But time wasn’t a barrier for any of this — he could have waited to draft a Complaint if it had merit — so why start suit in such a crappy fashion?

My theory:

There will be no real lawsuit to follow. This was rushed out the door to intimidate others from stepping forward and grab press. Put a big whopper of a number in the filing — in this case $50M — and people who may claim to have been harassed may simply say I don’t need this crap.

There isn’t any other reason I can think of. If it is brought to the attention of a judge, s/he is likely to simply strike it. But the damage has already been done.

But wait!  What about that mammoth $50M number? Regular readers know that I have railed against those who put ad damnum clauses into their pleadings. New York (thankfully) outlawed this practice for personal injury cases back in 2003 (and defamation constitutes personal injury). It used to apply only to medical malpractice cases, but in 2003 was changed to all personal injury cases. CPLR 3017(c) states:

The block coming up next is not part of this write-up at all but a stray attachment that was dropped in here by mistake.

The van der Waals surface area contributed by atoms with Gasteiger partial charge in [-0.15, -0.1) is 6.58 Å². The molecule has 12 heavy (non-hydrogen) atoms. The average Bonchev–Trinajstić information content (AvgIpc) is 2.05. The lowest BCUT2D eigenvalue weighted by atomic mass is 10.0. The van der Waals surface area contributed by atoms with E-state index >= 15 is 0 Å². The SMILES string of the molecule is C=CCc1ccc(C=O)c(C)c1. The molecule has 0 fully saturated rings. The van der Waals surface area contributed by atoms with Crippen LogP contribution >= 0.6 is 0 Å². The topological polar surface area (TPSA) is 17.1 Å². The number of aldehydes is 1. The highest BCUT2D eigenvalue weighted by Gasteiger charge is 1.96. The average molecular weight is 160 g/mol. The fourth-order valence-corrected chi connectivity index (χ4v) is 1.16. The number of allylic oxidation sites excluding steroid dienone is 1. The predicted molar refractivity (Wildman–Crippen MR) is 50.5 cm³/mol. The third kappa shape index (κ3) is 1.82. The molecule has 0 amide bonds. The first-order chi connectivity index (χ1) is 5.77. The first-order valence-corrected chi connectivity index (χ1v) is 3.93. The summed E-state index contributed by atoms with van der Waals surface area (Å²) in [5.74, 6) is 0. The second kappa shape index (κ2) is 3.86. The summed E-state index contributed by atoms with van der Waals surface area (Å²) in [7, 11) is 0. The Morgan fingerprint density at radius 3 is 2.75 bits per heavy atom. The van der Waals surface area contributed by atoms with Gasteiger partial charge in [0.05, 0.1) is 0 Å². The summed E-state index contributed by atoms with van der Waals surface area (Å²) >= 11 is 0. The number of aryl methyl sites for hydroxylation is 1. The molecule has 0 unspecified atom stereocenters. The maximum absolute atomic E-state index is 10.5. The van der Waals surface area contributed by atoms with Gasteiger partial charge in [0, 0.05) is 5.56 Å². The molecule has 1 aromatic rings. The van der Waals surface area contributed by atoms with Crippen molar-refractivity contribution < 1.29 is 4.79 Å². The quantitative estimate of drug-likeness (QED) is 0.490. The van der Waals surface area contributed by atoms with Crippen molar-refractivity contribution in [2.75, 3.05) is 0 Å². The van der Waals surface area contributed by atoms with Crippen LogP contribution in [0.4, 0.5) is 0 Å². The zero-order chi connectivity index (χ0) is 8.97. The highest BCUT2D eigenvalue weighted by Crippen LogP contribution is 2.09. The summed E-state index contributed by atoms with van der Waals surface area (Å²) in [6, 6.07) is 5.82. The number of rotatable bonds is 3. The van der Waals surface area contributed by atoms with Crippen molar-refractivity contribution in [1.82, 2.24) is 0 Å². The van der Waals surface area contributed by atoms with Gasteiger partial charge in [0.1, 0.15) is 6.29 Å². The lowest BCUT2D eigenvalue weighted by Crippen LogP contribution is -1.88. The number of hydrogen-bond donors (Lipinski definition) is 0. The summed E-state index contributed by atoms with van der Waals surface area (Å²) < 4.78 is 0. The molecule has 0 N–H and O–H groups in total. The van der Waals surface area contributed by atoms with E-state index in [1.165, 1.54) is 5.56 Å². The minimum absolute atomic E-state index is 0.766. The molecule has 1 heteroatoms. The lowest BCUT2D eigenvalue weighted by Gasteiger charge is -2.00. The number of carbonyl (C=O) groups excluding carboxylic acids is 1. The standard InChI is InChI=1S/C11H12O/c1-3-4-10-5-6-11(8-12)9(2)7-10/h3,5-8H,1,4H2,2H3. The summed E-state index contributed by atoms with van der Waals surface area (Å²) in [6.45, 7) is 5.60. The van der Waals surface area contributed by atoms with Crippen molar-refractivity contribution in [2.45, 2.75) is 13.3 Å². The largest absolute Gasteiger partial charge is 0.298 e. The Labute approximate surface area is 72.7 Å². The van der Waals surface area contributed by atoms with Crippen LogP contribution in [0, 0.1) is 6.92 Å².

In an action to recover damages for personal injuries or wrongful death, the complaint, counterclaim, cross-claim, interpleader complaint, and third-party complaint shall contain a prayer for general relief but shall not state the amount of damages to which the pleader deems himself entitled.

New York’s Grand Poobah of Procedure, the late Prof. David Siegel, thought a monetary sanction should  be levied. In his authoritative treatise on New York practice he wrote: